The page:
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Mothers to go to jail in school race case

    More than 100,000 Charedim accompanied the fathers of the girls in the mainly Ashkenazi “Chassidic stream” to jail last week, in a mass protest in Jerusalem
    More than 100,000 Charedim accompanied the fathers of the girls in the mainly Ashkenazi “Chassidic stream” to jail last week, in a mass protest in Jerusalem

    The crisis surrounding the segregated Beit Yaakov school in Emanuel seems set to continue with a new Supreme Court ruling ordering that the mothers of some of the pupils be sent to prison.

    Thirty five fathers of girls at the strictly Orthodox school were jailed last Thursday for two weeks for contempt of court, after they refused to allow their daughters in the mainly Ashkenazi "Chasidic stream" to study with girls in the mainly Sephardi "general stream".

    The Supreme Court had determined that this was racial discrimination, while the parents claim that the division was due to differences in religious practice and educational standards, not anti-Sephardi bigotry.

    Around 100,000 members of the strictly Orthodox community accompanied the men to jail in a mass demonstration against what they see as the court's intervention in their education system.

    On Tuesday, the court ruled that next week, following the release of the 35 fathers, nine of the mothers would be jailed for two weeks as well. Twenty two mothers originally received arrest warrants but did not turn up at the police station in Jerusalem last Thursday, at the order of their rabbi, the Slonim Rebbe, Shmuel Berzovsky. The court agreed to an additional hearing on Tuesday, at which the judges decided to exempt 13 of the mothers due to reports from the social services that their presence was necessary for their children.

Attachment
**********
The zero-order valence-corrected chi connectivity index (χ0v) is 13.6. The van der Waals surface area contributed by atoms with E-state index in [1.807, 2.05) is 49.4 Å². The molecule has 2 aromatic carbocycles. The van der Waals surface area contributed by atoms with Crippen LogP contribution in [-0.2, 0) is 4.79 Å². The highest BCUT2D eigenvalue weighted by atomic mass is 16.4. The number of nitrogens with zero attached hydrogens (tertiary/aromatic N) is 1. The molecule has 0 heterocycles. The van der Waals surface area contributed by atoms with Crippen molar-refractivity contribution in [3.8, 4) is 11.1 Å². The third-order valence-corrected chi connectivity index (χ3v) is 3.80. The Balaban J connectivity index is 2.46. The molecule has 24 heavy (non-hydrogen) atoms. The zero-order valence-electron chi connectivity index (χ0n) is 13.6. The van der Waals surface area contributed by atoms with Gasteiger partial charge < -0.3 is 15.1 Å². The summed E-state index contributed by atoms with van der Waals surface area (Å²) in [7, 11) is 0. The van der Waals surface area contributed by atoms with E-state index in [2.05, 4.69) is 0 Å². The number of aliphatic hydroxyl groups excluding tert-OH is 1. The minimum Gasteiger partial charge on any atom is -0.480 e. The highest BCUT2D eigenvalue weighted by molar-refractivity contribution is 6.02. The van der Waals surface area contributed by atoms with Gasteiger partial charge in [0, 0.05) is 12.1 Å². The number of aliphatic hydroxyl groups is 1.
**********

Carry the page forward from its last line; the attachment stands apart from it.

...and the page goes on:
The court does not want the Ashkenazi parents to set up their own school

    The other nine mothers, and two fathers who also did not turn up last week, will be arrested when the first group of fathers is released.

    All the parents were given the alternative of signing a document agreeing to desegregation but none of them agreed to sign. A source in the West Bank town of Emanuel said that the Slonim Rebbe had allowed the mothers to sign if they felt they could not bear going to prison and leaving their children, but none of them "were prepared to sign a piece of paper saying that the court has precedence over the Torah". The Charedi leadership is already planning a second giant demonstration to accompany the mothers.

    But even after their two weeks in prison, the end of the crisis is not in sight.

    The parents planned to set up a new private school in Emanuel that will educate their daughters separately and will be up and running by the beginning of the new school year in September, but both the Supreme Court and the Education Ministry are opposed to such an outcome.

    The judges made it clear on Tuesday that they would continue looking for measures that would enforce its ruling to desegregate the school.

    Yoav Lalom, who heads the organisation that originally petitioned to the Supreme Court against the Emanuel school a year and a half ago, said in court that he would that prefer other measures were found instead of sending the parents to prison again.

    An attempt to reach a compromise between the two sides on Sunday in the Rabbinical court in Jerusalem failed when the details were leaked to the press.

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